The term g-force is used to convey values of force and acceleration
- Force - expressed as a proportion of the nominal gravitational force experienced when standing on the earth's surface, or
- Acceleration - expressed as a proportion of the nominal gravitational acceleration experienced when in free-fall just above the earth's surface.
Astronauts, fighter pilots and Formula One drivers might, for example, be said to experience a force or acceleration of so many ‘g’ when performing a particular manoeuvre.
Unfortunately, use of the letter ‘g’ sometimes leads to the belief that the force involved is produced gravitationally, which is rarely the case. For example, when an astronaut alters trajectory, a pilot changes speed or direction or a racing driver goes around a corner, it is the rocket, jet or internal combustion engine that provides the force needed to accelerate them, not gravity.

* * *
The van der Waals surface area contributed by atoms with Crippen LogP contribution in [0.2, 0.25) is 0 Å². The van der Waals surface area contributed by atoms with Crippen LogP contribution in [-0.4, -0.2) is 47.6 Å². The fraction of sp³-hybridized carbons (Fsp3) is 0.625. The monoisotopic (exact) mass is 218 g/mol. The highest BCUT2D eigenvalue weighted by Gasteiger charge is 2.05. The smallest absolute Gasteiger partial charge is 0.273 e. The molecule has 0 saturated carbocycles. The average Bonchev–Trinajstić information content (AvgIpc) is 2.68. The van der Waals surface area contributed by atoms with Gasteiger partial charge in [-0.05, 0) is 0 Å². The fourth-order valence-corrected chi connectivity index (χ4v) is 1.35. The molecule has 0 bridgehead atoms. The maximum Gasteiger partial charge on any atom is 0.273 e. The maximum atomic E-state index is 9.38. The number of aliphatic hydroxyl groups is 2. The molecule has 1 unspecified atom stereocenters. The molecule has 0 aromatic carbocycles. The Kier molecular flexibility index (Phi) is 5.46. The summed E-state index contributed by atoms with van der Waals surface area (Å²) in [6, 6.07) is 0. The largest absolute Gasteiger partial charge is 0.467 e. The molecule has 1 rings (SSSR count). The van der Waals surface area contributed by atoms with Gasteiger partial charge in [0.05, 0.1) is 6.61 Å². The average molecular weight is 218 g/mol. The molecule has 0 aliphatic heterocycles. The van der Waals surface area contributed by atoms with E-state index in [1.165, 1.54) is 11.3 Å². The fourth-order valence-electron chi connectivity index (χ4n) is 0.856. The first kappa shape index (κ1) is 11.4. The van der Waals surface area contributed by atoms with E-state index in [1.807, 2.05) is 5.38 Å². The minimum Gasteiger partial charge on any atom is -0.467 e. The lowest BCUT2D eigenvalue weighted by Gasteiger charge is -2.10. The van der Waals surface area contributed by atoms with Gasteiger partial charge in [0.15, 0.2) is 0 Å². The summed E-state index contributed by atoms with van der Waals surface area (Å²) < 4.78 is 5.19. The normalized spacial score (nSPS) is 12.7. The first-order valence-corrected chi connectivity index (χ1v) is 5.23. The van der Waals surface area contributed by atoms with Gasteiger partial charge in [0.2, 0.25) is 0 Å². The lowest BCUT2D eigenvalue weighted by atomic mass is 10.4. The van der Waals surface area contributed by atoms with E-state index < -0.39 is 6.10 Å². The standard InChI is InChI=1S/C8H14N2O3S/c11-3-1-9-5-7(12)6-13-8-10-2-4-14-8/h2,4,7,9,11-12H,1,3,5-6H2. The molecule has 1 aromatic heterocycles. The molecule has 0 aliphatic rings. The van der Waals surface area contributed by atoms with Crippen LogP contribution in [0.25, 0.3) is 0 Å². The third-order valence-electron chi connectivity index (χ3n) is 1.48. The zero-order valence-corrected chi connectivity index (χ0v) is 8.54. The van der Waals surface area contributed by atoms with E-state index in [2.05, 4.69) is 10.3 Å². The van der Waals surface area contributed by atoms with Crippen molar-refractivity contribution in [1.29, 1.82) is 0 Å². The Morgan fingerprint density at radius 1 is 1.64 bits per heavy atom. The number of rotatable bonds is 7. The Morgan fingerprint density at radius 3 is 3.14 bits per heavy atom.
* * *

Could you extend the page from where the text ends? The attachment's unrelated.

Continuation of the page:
In these cases the magnitude of the forces involved can be several times higher than the value of the Earth's gravitational force and hence, for example, they are said to experience 2 g, 3 g, 6 g, etc.
The effect of high acceleration rates on humans can be very significant and most humans start to pass out when subjected to a sustained acceleration of a few g. But it is only when the acceleration is sustained that such an effect is noticeable, let alone significant. Jumping from the lowest step of a stairway onto a hard floor, for example, can produce a deceleration of many g on landing but only for an instant (depending on what type of shoes you have on and how straight your knees are!).
On 13 July 1977, British racing driver David Purley survived a deceleration from 173 km/h to zero in a distance of about 0.66 m, enduring 180 g*.
* Source: Guinness Book of Records
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